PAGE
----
by Keyword: Mind

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Verschure, P., (2018). The architecture of mind and brain Living machines: A handbook of research in biomimetics and biohybrid systems (ed. Prescott, T. J., Lepora, Nathan, Verschure, P.), Oxford Scholarship (Oxford, UK) , 338-345

The components of a Living Machine must be integrated into a functioning whole, which requires a detailed understanding of the architecture of living machines. This chapter starts with a conceptual and historical analysis which from Plato brings us to nineteenth-century neuroscience and early concepts of the layered structure of nervous systems. These concepts were further captured in the cognitive behaviorism of Tolman and came to full fruition in the cognitive revolution of the second half of the twentieth century. Verschure subsequently describes the most relevant proposals of cognitive architectures followed by an overview of the few proposals stemming from modern neuroscience on the architecture of the brain. Subsequently, we will look at contemporary contenders that mediate between cognitive and brain architecture. An important challenge to any model of cognitive architectures is how to benchmark it. Verschure proposes the Unified Theories of Embodied Minds (UTEM) benchmark which advances from Newell’s classic Unified Theories of Cognition benchmark.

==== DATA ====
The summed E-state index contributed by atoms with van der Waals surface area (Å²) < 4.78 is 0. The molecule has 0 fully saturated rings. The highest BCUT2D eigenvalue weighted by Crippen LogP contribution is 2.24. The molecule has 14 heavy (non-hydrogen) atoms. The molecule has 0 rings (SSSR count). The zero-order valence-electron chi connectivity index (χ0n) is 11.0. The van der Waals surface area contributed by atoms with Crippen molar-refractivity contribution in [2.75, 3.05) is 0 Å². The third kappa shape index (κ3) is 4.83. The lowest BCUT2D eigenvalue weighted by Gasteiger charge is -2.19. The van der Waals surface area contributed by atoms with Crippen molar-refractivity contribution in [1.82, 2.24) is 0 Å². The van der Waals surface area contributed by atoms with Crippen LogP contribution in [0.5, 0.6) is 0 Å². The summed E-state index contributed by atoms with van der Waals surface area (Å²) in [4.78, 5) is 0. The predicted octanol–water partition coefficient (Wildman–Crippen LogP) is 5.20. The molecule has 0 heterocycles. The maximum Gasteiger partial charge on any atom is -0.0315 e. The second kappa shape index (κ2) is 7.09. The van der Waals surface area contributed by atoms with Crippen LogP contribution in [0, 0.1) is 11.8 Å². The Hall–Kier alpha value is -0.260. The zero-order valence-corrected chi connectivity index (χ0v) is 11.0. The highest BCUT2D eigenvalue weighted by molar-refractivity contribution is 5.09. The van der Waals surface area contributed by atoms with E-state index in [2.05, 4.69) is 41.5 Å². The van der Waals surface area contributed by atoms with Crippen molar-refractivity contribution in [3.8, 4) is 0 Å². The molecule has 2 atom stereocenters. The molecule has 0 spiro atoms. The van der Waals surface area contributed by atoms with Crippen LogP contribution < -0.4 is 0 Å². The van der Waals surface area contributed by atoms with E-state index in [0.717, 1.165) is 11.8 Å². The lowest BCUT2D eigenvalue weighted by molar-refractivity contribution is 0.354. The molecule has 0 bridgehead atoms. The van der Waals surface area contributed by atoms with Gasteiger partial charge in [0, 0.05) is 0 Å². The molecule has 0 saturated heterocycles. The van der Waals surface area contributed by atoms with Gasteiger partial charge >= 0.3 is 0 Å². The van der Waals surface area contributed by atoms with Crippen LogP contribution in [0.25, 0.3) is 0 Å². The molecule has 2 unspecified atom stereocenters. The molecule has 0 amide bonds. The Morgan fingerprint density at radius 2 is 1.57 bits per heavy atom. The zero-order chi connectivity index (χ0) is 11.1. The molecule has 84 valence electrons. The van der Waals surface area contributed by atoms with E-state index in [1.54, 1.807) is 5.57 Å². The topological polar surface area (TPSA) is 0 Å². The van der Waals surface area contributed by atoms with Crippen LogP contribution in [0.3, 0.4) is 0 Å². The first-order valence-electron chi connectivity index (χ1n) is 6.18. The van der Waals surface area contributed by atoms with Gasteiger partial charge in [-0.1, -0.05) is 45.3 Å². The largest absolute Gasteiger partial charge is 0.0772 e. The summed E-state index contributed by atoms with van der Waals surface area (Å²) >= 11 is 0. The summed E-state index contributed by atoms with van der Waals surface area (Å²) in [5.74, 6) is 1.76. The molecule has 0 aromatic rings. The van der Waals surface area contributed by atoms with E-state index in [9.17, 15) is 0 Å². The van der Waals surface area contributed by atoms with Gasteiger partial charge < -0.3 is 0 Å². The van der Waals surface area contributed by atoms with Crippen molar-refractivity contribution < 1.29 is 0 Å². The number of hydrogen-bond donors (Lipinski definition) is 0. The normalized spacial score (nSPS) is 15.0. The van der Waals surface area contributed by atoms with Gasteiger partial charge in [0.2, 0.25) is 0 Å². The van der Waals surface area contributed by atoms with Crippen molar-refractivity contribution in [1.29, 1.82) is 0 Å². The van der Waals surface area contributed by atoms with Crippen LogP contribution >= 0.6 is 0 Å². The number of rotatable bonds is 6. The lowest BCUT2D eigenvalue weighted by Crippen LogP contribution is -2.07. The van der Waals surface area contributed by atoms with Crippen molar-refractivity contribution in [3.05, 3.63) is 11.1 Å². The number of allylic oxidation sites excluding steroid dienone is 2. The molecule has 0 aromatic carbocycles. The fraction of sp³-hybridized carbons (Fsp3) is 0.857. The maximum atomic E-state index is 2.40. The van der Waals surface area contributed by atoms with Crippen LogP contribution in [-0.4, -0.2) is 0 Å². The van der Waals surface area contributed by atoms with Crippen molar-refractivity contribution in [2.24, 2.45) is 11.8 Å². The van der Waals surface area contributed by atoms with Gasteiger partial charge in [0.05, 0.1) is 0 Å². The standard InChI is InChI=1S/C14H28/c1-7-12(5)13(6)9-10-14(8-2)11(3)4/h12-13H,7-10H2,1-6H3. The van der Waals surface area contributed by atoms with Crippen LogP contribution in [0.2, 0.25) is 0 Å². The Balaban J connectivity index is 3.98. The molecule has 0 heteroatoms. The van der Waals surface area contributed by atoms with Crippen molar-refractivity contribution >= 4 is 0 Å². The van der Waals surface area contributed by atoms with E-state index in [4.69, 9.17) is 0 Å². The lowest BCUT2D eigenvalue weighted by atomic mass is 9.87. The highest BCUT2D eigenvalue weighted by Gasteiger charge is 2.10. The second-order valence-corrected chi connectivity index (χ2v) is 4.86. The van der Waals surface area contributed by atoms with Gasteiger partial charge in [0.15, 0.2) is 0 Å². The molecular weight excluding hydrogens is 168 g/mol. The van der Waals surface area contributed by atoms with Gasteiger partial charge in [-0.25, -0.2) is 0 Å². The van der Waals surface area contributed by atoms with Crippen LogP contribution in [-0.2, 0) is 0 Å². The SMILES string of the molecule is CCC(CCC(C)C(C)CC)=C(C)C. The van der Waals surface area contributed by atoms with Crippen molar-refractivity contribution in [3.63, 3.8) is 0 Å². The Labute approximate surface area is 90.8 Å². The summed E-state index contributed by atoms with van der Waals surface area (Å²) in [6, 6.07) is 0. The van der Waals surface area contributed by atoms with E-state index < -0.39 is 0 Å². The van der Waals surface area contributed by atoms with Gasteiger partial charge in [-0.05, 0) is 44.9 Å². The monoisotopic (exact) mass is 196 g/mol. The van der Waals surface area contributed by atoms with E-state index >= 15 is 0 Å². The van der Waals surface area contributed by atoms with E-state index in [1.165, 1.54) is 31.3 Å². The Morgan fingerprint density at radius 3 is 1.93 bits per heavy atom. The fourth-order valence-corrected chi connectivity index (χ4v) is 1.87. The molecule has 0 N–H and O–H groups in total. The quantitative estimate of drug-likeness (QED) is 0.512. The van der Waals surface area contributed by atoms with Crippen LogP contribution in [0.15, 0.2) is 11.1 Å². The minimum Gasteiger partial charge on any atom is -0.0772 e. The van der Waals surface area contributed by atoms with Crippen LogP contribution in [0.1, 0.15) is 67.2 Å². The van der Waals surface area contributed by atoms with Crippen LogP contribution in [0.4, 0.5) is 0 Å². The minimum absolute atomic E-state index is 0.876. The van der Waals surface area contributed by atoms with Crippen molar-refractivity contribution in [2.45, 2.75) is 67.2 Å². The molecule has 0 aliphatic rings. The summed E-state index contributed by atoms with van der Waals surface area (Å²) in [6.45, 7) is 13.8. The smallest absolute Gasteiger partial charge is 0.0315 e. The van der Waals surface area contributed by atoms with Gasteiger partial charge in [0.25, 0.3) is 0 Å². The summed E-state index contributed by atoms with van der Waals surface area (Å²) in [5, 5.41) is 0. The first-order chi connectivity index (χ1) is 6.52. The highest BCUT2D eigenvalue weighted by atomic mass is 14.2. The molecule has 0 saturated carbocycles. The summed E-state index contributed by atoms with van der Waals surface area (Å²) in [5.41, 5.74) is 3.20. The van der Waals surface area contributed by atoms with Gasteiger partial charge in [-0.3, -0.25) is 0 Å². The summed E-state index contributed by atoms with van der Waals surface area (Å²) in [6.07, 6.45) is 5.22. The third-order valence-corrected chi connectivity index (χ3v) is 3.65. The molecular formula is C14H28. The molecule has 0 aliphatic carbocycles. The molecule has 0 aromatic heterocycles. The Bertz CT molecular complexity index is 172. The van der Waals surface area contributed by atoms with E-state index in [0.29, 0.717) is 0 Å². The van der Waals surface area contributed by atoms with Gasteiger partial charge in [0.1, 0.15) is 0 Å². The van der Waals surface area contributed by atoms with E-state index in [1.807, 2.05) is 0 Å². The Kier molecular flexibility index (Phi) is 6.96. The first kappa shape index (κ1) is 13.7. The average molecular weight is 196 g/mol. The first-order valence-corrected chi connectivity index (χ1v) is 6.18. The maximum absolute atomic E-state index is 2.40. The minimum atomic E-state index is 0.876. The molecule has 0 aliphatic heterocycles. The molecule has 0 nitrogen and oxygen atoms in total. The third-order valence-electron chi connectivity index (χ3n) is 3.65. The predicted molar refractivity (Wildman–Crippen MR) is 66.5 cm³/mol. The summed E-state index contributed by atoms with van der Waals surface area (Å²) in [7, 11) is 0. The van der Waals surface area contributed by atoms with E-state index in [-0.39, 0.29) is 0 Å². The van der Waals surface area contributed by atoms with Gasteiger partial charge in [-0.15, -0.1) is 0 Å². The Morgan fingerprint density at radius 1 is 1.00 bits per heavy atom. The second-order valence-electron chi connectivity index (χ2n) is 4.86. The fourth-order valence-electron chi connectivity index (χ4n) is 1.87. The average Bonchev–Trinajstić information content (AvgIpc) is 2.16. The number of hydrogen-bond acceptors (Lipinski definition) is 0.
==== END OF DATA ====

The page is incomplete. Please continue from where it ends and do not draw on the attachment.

Keywords: Architecture, Mind, Brain, Organization, System, Virtualization, Abstraction layers

Freire, I. T., Arsiwalla, X. D., Puigbò, J. Y., Verschure, P., (2018). Limits of multi-agent predictive models in the formation of social conventions Frontiers in Artificial Intelligence and Applications (ed. Falomir, Z., Gibert, K., Plaza, E.), IOS Press (Amsterdam, The Netherlands) Volume 308: Artificial Intelligence Research and Development, 297-301

A major challenge in cognitive science and AI is to understand how intelligent agents might be able to predict mental states of other agents during complex social interactions. What are the computational principles of such a Theory of Mind (ToM)? In previous work, we have investigated hypotheses of how the human brain might realize a ToM of other agents in a multi-agent social scenario. In particular, we have proposed control-based cognitive architectures to predict the model of other agents in a game-theoretic task (Battle of the Exes). Our multi-layer architecture implements top-down predictions from adaptive to reactive layers of control and bottom-up error feedback from reactive to adaptive layers. We tested cooperative and competitive strategies among different multi-agent models, demonstrating that while pure RL leads to reasonable efficiency and fairness in social interactions, there are other architectures that can perform better in specific circumstances. However, we found that even the best predictive models fall short of human data in terms of stability of social convention formation. In order to explain this gap between humans and predictive AI agents, in this work we propose introducing the notion of trust in the form of mutual agreements between agents that might enhance stability in the formation of conventions such as turn-taking.

Keywords: Cognitive Architectures, Game Theory, Multi-Agent Models, Reinforcement Learning, Theory of Mind